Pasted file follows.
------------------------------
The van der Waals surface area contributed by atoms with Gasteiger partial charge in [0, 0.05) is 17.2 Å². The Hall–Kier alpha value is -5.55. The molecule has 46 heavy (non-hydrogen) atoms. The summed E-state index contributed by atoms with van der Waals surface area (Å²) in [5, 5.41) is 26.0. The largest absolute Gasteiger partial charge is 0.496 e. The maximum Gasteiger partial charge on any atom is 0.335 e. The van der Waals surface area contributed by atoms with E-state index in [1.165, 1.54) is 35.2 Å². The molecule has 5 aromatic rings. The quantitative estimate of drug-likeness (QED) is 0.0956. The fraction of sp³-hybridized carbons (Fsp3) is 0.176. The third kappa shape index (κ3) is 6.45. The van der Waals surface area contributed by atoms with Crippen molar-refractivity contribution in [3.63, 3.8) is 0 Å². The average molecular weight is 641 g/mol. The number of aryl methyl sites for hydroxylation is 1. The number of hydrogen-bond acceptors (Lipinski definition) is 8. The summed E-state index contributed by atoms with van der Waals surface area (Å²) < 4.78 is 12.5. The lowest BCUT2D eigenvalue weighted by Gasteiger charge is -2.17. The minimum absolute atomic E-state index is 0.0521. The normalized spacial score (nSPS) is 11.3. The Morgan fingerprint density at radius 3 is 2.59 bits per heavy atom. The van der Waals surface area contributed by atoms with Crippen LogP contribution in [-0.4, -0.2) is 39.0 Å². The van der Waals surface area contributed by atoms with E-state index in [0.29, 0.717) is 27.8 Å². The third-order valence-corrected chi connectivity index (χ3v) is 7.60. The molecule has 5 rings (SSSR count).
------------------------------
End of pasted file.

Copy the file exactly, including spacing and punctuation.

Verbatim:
The van der Waals surface area contributed by atoms with Gasteiger partial charge in [0, 0.05) is 17.2 Å². The Hall–Kier alpha value is -5.55. The molecule has 46 heavy (non-hydrogen) atoms. The summed E-state index contributed by atoms with van der Waals surface area (Å²) in [5, 5.41) is 26.0. The largest absolute Gasteiger partial charge is 0.496 e. The maximum Gasteiger partial charge on any atom is 0.335 e. The van der Waals surface area contributed by atoms with E-state index in [1.165, 1.54) is 35.2 Å². The molecule has 5 aromatic rings. The quantitative estimate of drug-likeness (QED) is 0.0956. The fraction of sp³-hybridized carbons (Fsp3) is 0.176. The third kappa shape index (κ3) is 6.45. The van der Waals surface area contributed by atoms with Crippen molar-refractivity contribution in [3.63, 3.8) is 0 Å². The average molecular weight is 641 g/mol. The number of aryl methyl sites for hydroxylation is 1. The number of hydrogen-bond acceptors (Lipinski definition) is 8. The summed E-state index contributed by atoms with van der Waals surface area (Å²) < 4.78 is 12.5. The lowest BCUT2D eigenvalue weighted by Gasteiger charge is -2.17. The minimum absolute atomic E-state index is 0.0521. The normalized spacial score (nSPS) is 11.3. The Morgan fingerprint density at radius 3 is 2.59 bits per heavy atom. The van der Waals surface area contributed by atoms with Crippen LogP contribution in [-0.4, -0.2) is 39.0 Å². The van der Waals surface area contributed by atoms with E-state index in [0.29, 0.717) is 27.8 Å². The third-order valence-corrected chi connectivity index (χ3v) is 7.60. The molecule has 5 rings (SSSR count).